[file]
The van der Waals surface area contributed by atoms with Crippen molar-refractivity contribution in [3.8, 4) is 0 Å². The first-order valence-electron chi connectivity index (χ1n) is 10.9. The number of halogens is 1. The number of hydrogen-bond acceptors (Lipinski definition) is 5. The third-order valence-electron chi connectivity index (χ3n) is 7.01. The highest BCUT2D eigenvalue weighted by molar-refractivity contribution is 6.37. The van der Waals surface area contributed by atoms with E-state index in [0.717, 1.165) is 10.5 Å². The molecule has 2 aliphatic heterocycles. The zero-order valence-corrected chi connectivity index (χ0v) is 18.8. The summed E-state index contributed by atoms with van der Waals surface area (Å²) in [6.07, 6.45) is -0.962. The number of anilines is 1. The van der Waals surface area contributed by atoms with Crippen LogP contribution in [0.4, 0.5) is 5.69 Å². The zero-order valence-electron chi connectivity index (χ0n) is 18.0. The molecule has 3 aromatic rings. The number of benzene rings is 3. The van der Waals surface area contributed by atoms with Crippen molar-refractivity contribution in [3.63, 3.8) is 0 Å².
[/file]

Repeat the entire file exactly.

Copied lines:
The van der Waals surface area contributed by atoms with Crippen molar-refractivity contribution in [3.8, 4) is 0 Å². The first-order valence-electron chi connectivity index (χ1n) is 10.9. The number of halogens is 1. The number of hydrogen-bond acceptors (Lipinski definition) is 5. The third-order valence-electron chi connectivity index (χ3n) is 7.01. The highest BCUT2D eigenvalue weighted by molar-refractivity contribution is 6.37. The van der Waals surface area contributed by atoms with E-state index in [0.717, 1.165) is 10.5 Å². The molecule has 2 aliphatic heterocycles. The zero-order valence-corrected chi connectivity index (χ0v) is 18.8. The summed E-state index contributed by atoms with van der Waals surface area (Å²) in [6.07, 6.45) is -0.962. The number of anilines is 1. The van der Waals surface area contributed by atoms with Crippen LogP contribution in [0.4, 0.5) is 5.69 Å². The zero-order valence-electron chi connectivity index (χ0n) is 18.0. The molecule has 3 aromatic rings. The number of benzene rings is 3. The van der Waals surface area contributed by atoms with Crippen molar-refractivity contribution in [3.63, 3.8) is 0 Å².